‘It’s like the wild west’: Data security in frontline aid

A Q&A on how aid workers handle sensitive data by Irwin Loy: “The cyber-attack on the International Committee of the Red Cross, discovered in January, was the latest high-profile breach to connect the dots between humanitarian data risks and real-world harms. Personal information belonging to more than 515,000 people was exposed in what the ICRC said was a “highly sophisticated” hack using tools employed mainly by states or state-backed groups.

But there are countless other examples of how the reams of data collected from some of the world’s most vulnerable communities can be compromisedmisused, and mishandled.

“The biggest frontier in the humanitarian sector is the weaponisation of humanitarian data,” said Olivia Williams, a former aid worker who now specialises in information security at Apache iX, a UK-based defence consultancy.

She recently completed research – including surveys and interviews with more than 180 aid workers from 28 countries – examining how data is handled, and what agencies and frontline staff say they do to protect it.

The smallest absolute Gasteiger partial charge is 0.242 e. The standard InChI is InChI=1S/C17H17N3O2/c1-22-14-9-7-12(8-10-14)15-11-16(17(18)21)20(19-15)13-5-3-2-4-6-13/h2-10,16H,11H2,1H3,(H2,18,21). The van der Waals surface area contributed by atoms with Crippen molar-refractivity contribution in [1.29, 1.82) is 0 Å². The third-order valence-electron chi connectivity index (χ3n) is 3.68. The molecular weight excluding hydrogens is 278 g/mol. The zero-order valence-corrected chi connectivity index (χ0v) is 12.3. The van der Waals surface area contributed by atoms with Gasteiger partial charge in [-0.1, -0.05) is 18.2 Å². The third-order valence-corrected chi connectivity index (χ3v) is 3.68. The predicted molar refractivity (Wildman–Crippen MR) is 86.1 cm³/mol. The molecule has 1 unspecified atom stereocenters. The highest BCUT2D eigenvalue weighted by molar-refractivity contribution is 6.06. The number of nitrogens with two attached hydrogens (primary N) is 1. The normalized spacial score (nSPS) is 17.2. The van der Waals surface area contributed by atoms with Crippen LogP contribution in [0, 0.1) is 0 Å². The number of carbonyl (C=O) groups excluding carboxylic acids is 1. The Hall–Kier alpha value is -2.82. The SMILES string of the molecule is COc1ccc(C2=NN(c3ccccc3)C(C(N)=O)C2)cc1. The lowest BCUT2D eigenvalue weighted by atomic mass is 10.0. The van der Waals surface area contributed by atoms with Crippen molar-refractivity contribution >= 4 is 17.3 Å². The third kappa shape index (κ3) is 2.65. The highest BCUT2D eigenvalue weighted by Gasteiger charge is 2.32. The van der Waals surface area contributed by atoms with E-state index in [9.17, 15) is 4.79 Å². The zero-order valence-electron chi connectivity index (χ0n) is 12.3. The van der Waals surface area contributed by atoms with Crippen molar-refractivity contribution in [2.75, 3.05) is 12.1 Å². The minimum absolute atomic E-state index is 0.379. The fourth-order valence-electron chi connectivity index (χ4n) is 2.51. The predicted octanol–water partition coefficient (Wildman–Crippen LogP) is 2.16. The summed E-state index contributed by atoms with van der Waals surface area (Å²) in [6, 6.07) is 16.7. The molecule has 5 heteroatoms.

Sensitive data is often collected on personal devices, sent over hotel WiFi, scrawled on scraps of paper then photographed and sent to headquarters via WhatsApp, or simply emailed and widely shared with partner organisations, aid workers told her.

The organisational security and privacy policies meant to guide how data is stored and protected? Impractical, irrelevant, and often ignored, Williams said.

Some frontline staff are taking information security into their own hands, devising their own systems of coding, filing, and securing data. One respondent kept paper files locked in their bedroom.

Aid workers from dozens of major UN agencies, NGOs, Red Cross organisations, and civil society groups took part in the survey.

Williams’ findings echo her own misgivings about data security in her previous deployments to crisis zones from northern Iraq to Nepal and the Philippines. Aid workers are increasingly alarmed about how data is handled, she said, while their employers are largely “oblivious” to what actually happens on the ground.

Williams spoke to The New Humanitarian about the unspoken power imbalance in data collection, why there’s so much data, and what aid workers can do to better protect it….(More)”.